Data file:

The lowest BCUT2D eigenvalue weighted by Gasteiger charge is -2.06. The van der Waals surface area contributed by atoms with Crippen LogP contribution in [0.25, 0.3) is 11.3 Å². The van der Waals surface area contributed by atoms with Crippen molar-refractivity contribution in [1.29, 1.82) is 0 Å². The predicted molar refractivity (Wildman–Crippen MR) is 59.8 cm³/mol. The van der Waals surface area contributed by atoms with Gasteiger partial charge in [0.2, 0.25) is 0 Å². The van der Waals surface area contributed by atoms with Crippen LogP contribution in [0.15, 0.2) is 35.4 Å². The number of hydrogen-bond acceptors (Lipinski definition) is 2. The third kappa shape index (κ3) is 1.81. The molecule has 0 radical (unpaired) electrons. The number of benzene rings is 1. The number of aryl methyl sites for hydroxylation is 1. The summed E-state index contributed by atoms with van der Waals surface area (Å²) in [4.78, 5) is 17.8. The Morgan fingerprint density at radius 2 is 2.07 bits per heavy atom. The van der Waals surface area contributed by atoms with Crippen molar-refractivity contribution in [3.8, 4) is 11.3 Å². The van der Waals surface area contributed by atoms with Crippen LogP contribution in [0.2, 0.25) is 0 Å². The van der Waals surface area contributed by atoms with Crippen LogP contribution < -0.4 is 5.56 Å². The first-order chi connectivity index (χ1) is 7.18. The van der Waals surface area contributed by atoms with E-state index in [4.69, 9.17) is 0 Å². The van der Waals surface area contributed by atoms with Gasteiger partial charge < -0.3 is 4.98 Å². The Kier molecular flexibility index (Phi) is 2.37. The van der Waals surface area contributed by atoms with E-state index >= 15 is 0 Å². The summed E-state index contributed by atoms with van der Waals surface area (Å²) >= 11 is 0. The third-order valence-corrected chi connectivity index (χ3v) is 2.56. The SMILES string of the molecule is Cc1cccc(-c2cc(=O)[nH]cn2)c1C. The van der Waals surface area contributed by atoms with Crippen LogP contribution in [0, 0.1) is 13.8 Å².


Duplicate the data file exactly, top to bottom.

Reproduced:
The lowest BCUT2D eigenvalue weighted by Gasteiger charge is -2.06. The van der Waals surface area contributed by atoms with Crippen LogP contribution in [0.25, 0.3) is 11.3 Å². The van der Waals surface area contributed by atoms with Crippen molar-refractivity contribution in [1.29, 1.82) is 0 Å². The predicted molar refractivity (Wildman–Crippen MR) is 59.8 cm³/mol. The van der Waals surface area contributed by atoms with Gasteiger partial charge in [0.2, 0.25) is 0 Å². The van der Waals surface area contributed by atoms with Crippen LogP contribution in [0.15, 0.2) is 35.4 Å². The number of hydrogen-bond acceptors (Lipinski definition) is 2. The third kappa shape index (κ3) is 1.81. The molecule has 0 radical (unpaired) electrons. The number of benzene rings is 1. The number of aryl methyl sites for hydroxylation is 1. The summed E-state index contributed by atoms with van der Waals surface area (Å²) in [4.78, 5) is 17.8. The Morgan fingerprint density at radius 2 is 2.07 bits per heavy atom. The van der Waals surface area contributed by atoms with Crippen molar-refractivity contribution in [3.8, 4) is 11.3 Å². The van der Waals surface area contributed by atoms with Crippen LogP contribution in [0.2, 0.25) is 0 Å². The van der Waals surface area contributed by atoms with Crippen LogP contribution < -0.4 is 5.56 Å². The first-order chi connectivity index (χ1) is 7.18. The van der Waals surface area contributed by atoms with E-state index in [4.69, 9.17) is 0 Å². The van der Waals surface area contributed by atoms with Gasteiger partial charge < -0.3 is 4.98 Å². The Kier molecular flexibility index (Phi) is 2.37. The van der Waals surface area contributed by atoms with E-state index >= 15 is 0 Å². The summed E-state index contributed by atoms with van der Waals surface area (Å²) >= 11 is 0. The third-order valence-corrected chi connectivity index (χ3v) is 2.56. The SMILES string of the molecule is Cc1cccc(-c2cc(=O)[nH]cn2)c1C. The van der Waals surface area contributed by atoms with Crippen LogP contribution in [0, 0.1) is 13.8 Å².